Ranking the top 3 second basemen the Red Sox could sign in free agency

Aug 1, 2023; Toronto, Ontario, CAN; Toronto Blue Jays second baseman Whit Merrifield (15) throws to first
Aug 1, 2023; Toronto, Ontario, CAN; Toronto Blue Jays second baseman Whit Merrifield (15) throws to first / John E. Sokolowski-USA TODAY Sports
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In 2023, second base at Fenway was a veritable revolving door. Christian Arroyo, Trevor Story, Pablo Reyes, Enmanuel Valdez, Luis Urias, and Ceddanne Rafaela all had at least one turn at second this year -- three of whom went up and down between the majors and minors throughout the season. None of them came out as the clear everyday favorite going into the 2024 season, so the Red Sox still have a gap at second that they desperately need to find a regular occupant for.

Ranking 3 top second baseman the Red Sox could pursue in free agency

This year's free agent class is thin on position players, which might be why Red Sox chatter has focused more on trades for second basemen (Gleyber Torres and Jonathan India are two names which have been thrown around recently) than on signing free agents. However, a trade can never be assured — even talk surrounding Juan Soto, whose trade from the Padres was thought to be assured this offseason, is suddenly more uncertain.

There are 10 free agent second basemen, and if Boston does decide to explore the free agency class instead of pursuing a trade, here are three they should consider signing.

3. Amed Rosario

Okay, maybe we're cheating a little bit with this one, but cheating a little is kind of necessary, given the fact that all 10 free agent second basemen are over the age of 30 and very few of them are above-replacement according to FanGraphs. Amed Rosario is primarily a shortstop, but spent most of his time at second with the Dodgers — importantly, he's also 27 years old. He split 2023 between Cleveland and Los Angeles, playing in 142 games and batting .263/.305/.378. Rosario was a top prospect with the Mets, but never managed to perform with the kind of power he was scouted for.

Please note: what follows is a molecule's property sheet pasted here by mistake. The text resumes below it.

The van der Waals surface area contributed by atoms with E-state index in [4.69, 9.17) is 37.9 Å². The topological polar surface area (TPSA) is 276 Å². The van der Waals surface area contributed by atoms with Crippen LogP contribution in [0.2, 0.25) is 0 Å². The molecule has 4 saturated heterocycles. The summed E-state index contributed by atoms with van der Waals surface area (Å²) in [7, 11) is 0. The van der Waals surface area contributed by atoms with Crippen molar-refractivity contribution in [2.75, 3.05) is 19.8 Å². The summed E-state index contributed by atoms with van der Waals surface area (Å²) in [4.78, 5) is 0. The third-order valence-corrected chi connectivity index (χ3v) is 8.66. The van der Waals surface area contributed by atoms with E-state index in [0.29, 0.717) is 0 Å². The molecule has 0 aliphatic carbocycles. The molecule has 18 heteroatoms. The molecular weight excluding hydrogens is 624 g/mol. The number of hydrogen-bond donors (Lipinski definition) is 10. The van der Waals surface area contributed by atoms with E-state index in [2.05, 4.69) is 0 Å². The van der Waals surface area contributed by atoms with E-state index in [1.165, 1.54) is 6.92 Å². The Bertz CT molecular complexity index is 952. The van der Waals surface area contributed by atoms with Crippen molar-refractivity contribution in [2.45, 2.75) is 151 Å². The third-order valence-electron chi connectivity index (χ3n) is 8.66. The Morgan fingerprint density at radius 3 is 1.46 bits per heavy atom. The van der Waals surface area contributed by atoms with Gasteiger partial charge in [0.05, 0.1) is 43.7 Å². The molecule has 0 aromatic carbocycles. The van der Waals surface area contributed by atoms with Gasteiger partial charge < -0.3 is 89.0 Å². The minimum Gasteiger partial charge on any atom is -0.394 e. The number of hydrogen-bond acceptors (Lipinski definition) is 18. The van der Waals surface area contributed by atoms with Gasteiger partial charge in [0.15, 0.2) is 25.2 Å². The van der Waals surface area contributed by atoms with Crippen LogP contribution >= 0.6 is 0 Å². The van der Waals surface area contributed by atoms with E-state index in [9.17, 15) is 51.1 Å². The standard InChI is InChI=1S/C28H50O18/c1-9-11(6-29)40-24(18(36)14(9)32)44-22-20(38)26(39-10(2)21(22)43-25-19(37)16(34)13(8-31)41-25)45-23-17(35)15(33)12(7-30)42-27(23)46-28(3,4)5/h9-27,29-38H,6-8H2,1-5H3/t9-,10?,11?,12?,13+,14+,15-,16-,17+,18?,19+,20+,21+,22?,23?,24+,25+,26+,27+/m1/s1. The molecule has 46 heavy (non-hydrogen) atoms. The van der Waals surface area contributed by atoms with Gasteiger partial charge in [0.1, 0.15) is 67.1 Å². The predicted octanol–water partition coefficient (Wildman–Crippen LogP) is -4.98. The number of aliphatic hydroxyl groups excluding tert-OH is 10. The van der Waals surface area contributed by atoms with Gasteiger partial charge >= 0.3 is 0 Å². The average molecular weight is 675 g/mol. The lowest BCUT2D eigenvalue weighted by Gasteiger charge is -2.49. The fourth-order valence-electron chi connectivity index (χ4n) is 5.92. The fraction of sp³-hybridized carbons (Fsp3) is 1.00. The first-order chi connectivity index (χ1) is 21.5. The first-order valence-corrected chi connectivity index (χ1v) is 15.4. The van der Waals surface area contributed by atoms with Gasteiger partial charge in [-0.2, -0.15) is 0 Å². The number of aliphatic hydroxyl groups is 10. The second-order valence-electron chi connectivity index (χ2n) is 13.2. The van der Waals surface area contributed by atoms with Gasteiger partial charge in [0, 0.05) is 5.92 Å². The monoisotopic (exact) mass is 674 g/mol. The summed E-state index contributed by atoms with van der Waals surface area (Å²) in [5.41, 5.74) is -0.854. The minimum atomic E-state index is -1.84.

Even so, Rosario's young and his potential for longevity puts him above available second basemen like Elvis Andrus, who accured a 1.1 fWAR this year, but is also 35 and only played in 112 games this year. Rosario wouldn't be an incredibly long-term investment for the Red Sox, but he could still give them two or three years at second base (MLB Trade Rumors estimates two years at $18 million with his next team). He also ranks in Baseball Savant's 95th percentile in sprint speed, meaning that if he can get his walk rate up, he could put himself into good situations for stronger bats behind him.